Are you designing a book cover that’ll become part of a series or boxed set? If so, you’ll need to think ahead! There are a few design considerations to take into account when you plan your book cover design. Not only should your cover design be successful using different title lengths and images, but more importantly, it must create a look or brand that’ll easily identify all future books as being part of the same series. Sound challenging? Don’t worry, we’ve got you covered! [Read more…]
My chair creaks. Start over. I sneeze. Start over. The phone rings. Move it out of the room and start over. “Ummm.” Start over. Someone comes in the room and rustles around. Start over. If I had a dog it would definitely be barking about now. Start over, start over, start over!
Such are the interruptions when I sit down to make a five-minute video about using InDesign. [Read more…]
Does the prospect of designing a book cover make you feel anxious? Jittery? Terrified? Do you start to contemplate cleaning out your basement instead? Don’t worry! You’re not the only one. [Read more…]
InDesign’s Book feature can be handy! Let’s say you’re working on a book with lots of images and/or chapters. And the file sizes are enormous. In fact, they are so big that you thought it would be smart to divide the book into separate documents for parts or chapters. That’s exactly what we did with Book Design Made Simple. It was more convenient for us to swap smaller sections back and forth than to send the entire book each time. All the parts or chapters were linked together at the end using InDesign’s Book feature. So this blog post explains how to create a Book file, or as we call it, “book” a book.
In early November, we all woke up to find Adobe Creative Cloud waiting to be updated. What—again? Well, it turns out that this update, CC 2017, does provide some InDesign enhancements that might help you work more effectively and improve your design. We’ll discuss the significant ones here. [Read more…]
There are lots of features you can add to your tables in InDesign to make them more appealing and easier to follow for your readers. Three of the most useful features are explained below: (1) creating two header rows that repeat at the top of every page of a multi-page table; (2) adding images to your table; and (3) aligning columns of numbers.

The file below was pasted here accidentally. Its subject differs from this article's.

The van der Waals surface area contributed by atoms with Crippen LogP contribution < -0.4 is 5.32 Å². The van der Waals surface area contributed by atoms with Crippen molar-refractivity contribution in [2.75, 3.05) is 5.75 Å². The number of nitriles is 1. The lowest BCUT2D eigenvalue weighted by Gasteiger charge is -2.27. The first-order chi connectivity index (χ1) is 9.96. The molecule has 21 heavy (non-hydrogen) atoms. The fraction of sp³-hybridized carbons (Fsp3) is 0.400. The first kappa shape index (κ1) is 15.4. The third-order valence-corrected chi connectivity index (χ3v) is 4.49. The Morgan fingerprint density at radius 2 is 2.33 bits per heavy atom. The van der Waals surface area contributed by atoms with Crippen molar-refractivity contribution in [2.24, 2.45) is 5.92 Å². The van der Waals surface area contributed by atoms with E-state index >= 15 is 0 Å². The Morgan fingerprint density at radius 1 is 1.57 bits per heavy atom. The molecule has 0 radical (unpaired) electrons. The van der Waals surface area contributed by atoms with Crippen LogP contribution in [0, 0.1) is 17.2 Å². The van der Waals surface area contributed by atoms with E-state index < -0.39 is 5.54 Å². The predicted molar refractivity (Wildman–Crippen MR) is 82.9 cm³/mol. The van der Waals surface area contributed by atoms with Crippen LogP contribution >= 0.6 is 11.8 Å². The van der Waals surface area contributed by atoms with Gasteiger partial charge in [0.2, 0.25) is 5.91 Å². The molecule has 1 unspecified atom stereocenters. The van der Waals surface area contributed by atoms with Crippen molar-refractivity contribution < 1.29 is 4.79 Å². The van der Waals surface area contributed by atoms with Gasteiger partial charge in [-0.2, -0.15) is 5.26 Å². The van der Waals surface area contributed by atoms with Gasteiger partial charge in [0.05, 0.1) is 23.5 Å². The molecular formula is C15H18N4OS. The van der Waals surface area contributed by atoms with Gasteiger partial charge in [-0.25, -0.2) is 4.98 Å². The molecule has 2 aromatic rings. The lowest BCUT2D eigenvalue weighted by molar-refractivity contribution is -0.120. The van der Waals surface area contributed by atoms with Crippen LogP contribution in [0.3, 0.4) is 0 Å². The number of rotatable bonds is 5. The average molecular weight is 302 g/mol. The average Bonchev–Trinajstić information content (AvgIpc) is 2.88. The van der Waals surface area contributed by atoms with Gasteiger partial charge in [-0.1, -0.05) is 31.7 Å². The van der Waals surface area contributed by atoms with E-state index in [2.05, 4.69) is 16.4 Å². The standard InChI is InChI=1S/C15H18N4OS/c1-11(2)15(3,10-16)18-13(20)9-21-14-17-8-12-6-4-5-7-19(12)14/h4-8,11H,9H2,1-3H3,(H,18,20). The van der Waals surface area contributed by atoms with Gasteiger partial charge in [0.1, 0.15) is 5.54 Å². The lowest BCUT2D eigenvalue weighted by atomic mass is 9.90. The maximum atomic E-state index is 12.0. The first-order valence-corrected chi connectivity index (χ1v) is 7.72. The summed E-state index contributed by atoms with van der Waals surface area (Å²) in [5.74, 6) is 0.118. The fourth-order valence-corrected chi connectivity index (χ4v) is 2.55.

You’ve imported your table or spreadsheet from Word or Excel into InDesign, and made a few adjustments to the text and columns following our previous blog post, Want to import from Excel into InDesign? Your table probably looks okay (i.e. readable), but does it rock your world? Not so much.
There are lots of ways to make tables look good in InDesign. In this blog post, we’ll take you through the steps to create a simple yet attractive greyscale or color table. We’ll start by explaining InDesign’s cell and table styles, as they provide an easy way to make all the tables in your book consistent. [Read more…]
Recently we’ve been asked how to import an Excel spreadsheet into InDesign. In Book Design Made Simple we walk you through importing tables from Word, but importing a spreadsheet from Excel is a bit different so we’ll walk you through it here. And, because spreadsheets and tables rarely import into InDesign looking like they did in Excel and Word, we’ll give you a few tips on the easiest way to get started. [Read more…]
Last fall and winter, we entered Book Design Made Simple in some independent publishing book award contests. In mid-April, we got word that our book had won gold at the Independent Publisher (IPPY) Book Awards. Nine days later, we won another gold medal, this time at the Next Generation Indie Book Awards.
Dear reader, let me repeat something that you’ve probably heard before: Nobody likes a poorly written book. It doesn’t matter if the message of the book is valid or even excellent or groundbreaking. If it is not well written and constructed, people will not read it.
So please get yourself an editor. Try to find one who has experience in your general topic (science or romance, for instance), or in your form of writing (short stories, screenplay, novel). Ask for samples of work they have edited. Naturally the pieces should be readable and error-free. You’ll find editorial resources at the end of this article. [Read more…]